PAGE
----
Incorporation is a metaphor resting on reductionist foundations, but it supports well-worked details. Jan 19, Jack rated it really liked it Shelves: I don’t share the author’s clearly socialist sympathies, but this book really defines the strengths and possibilities of cultural history. In a series of thoughtfully-constructed and highly readable chapters, Trachtenberg explains how nearly all elements of late 19th-century American life — everything from U.
Truly fascinat I don’t share the author’s clearly socialist sympathies, but this book really defines the strengths and possibilities of cultural history. Truly fascinating stuff, and a must-read for students specializing in the history of the Gilded Age.
This is an trachtenberrg well, mid year front runner for best book I’ve read all year. It is also one of the first books I’ve read that I purchased solely based on an Amazon.
Kudos to you Amazon. I’m quite sure I could have lived the entire rest of my life and never had any one recommend this book to me in causal or non-casual conversation. Trachtenburg, a Professor of American Studies, picks up where author This is an early well, mid year front runner for best book I’ve read all year. Trying to analyze the ways in which America became the nation it is today.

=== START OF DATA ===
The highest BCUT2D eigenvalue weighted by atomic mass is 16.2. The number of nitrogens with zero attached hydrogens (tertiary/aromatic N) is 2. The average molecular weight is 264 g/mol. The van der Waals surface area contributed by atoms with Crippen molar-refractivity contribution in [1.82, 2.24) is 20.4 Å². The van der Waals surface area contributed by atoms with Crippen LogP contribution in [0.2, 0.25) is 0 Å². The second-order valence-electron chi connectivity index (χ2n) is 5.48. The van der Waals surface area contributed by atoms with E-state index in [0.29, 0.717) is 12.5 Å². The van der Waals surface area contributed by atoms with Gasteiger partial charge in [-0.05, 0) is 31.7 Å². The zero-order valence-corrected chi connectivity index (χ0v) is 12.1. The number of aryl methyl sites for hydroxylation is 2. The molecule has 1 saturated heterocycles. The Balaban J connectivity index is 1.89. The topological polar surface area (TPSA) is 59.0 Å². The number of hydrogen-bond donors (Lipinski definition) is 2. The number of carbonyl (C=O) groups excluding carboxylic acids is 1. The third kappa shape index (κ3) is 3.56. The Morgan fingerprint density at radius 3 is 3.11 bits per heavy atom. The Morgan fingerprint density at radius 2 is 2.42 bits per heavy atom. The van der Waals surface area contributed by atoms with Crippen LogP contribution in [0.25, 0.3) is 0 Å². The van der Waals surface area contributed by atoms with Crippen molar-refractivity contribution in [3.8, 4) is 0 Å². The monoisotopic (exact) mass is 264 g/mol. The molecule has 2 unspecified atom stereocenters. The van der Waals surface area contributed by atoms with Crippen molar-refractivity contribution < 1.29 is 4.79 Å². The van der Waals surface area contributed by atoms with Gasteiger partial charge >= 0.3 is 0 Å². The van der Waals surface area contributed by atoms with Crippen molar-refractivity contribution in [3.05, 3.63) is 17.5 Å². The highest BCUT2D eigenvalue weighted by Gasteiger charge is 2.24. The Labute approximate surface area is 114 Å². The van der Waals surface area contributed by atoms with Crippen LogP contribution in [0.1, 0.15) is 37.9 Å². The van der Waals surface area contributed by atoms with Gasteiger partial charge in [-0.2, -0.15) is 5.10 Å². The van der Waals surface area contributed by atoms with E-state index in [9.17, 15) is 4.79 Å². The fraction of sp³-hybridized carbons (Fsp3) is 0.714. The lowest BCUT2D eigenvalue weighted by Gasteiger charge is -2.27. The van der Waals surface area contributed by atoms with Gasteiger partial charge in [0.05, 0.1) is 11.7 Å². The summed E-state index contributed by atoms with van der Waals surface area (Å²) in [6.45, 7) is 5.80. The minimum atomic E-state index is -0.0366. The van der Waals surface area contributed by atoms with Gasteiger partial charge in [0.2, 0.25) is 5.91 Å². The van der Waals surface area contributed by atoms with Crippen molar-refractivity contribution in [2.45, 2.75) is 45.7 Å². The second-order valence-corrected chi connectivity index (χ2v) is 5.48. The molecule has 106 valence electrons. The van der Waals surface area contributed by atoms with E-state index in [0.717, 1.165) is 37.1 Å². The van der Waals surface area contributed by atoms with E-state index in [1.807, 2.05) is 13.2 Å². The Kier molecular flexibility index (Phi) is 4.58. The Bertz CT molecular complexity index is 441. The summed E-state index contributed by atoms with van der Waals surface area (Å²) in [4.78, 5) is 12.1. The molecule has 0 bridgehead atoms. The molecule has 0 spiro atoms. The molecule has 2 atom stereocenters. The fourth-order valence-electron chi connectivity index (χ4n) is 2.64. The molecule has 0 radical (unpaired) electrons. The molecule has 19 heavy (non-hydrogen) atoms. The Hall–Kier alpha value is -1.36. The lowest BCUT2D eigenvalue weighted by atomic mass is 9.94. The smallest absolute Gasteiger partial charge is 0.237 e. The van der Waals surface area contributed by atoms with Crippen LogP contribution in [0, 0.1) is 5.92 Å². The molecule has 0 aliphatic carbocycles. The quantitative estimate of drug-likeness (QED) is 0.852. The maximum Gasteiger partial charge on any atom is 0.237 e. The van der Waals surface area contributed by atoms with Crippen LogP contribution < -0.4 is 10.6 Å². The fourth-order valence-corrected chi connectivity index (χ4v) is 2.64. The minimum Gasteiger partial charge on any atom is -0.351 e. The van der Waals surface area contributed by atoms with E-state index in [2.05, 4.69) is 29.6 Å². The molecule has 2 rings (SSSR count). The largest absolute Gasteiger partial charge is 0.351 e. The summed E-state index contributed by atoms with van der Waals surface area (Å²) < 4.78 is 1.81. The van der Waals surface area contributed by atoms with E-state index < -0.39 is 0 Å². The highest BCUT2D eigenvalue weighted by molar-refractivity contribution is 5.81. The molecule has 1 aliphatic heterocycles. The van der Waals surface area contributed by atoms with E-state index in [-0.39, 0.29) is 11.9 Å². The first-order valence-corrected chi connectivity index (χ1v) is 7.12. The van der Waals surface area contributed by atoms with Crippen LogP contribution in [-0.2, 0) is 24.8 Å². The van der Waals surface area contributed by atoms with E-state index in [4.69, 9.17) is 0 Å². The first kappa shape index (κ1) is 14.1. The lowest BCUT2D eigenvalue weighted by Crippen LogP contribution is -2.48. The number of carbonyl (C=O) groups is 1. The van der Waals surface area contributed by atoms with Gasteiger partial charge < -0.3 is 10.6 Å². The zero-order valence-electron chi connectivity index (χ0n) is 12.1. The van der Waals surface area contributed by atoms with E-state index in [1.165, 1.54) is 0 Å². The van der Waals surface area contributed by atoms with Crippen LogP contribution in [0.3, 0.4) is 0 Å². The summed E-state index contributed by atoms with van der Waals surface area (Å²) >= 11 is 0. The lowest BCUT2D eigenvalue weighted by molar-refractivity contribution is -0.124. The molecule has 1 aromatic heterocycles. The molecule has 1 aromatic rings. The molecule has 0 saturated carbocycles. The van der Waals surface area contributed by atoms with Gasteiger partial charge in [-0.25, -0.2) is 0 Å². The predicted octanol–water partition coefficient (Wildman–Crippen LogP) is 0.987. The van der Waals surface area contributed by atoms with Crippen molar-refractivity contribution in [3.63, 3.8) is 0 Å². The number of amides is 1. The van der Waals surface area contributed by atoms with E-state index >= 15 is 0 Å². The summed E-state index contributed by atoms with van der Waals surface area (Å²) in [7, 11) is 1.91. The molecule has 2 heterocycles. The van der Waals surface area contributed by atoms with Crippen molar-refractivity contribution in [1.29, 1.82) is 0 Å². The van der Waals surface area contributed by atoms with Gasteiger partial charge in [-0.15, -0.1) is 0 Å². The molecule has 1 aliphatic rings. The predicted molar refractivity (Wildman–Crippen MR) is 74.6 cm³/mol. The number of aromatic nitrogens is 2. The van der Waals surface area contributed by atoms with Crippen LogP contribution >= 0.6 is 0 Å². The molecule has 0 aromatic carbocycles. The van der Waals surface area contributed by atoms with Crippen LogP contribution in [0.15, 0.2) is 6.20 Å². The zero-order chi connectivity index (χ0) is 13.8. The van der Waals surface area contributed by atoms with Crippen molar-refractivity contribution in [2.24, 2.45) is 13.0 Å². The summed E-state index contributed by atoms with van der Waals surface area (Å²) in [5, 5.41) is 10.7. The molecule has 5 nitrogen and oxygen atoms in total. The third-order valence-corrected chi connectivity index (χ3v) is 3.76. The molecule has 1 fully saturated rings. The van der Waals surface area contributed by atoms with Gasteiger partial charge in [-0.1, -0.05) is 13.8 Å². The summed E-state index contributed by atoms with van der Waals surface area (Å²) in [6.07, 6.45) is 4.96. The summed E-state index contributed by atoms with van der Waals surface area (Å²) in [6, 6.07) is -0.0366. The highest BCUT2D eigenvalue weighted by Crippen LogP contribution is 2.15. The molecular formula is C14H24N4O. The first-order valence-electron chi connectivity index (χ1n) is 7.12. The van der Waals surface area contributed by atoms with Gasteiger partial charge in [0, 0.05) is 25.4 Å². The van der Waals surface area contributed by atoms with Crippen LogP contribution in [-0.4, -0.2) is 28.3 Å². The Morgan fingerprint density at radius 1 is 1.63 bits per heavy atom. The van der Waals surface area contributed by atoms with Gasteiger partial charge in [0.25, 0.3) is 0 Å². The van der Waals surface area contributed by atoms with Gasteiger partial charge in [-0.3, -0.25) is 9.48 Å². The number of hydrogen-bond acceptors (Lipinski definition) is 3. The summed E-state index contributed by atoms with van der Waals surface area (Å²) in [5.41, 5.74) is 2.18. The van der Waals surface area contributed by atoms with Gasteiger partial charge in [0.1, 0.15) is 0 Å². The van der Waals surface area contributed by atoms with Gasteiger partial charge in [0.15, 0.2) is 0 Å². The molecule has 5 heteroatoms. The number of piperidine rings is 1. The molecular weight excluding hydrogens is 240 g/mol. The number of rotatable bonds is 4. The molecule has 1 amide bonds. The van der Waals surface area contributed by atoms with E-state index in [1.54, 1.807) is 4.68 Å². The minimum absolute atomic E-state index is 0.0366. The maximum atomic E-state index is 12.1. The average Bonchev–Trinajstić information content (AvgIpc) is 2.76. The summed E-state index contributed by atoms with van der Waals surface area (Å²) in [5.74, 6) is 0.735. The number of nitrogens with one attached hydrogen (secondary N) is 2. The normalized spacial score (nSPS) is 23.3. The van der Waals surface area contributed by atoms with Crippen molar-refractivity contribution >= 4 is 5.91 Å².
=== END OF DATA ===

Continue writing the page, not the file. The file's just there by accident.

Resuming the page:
Although he approaches his thesis ellipitcally in true American Studies fashionit is hard to deny the power trachtennerg his observations.
In tfachtenberg simplest terms, Trachtenberg attempts to show the way in which the corporation became the dominant force in shaping American identity. Importantly, he does not treat this development as a foregone conclusion. THrought the book, he develops the idea of a counter definition of America, one that draws on the tradition of Indian culture and American Populism, to show how much incorporatioon corporation had to overcome in order to dominate America’s definition of itself.
Along the way, he tackles not only the history of the corporation itself, but the way business took over the political system and the way corporate america co-opted the artistic elite. It is this last observation, which Trachtenberg describes via his incredible analysis of the “White City” at the Chicago World’s Fair, that I found most revelatory.
Mar 06, DoctorM rated it really liked it Shelves: A classic look at the changes in American society during the s the years tne Twain’s “Gilded Age”, the the years of railway expansion and labour violence and the emergence of the alna as a key feature of the American economy.
Trachtenberg looks at the shifting of meaning zlan the Ameica view of labour the ways in which the pre Republican ideal of “free labour”, the ideal of the autonomous skilled labourer who would one day be a proprietor and a property owner was replace A classic look at the changes in American society during the teh the years of Twain’s “Gilded Age”, the the years of railway expansion and labour violence and the emergence of the corporation as a key feature of the American amerjca.
Trachtenberg looks at the shifting of meaning within the American view of labour the ways in which the pre Republican ideal of “free labour”, lf ideal of the autonomous skilled labourer who would one day be a proprietor and a property owner was replaced by a view of “labour” as wage work, done by an unskilled and often foreign i.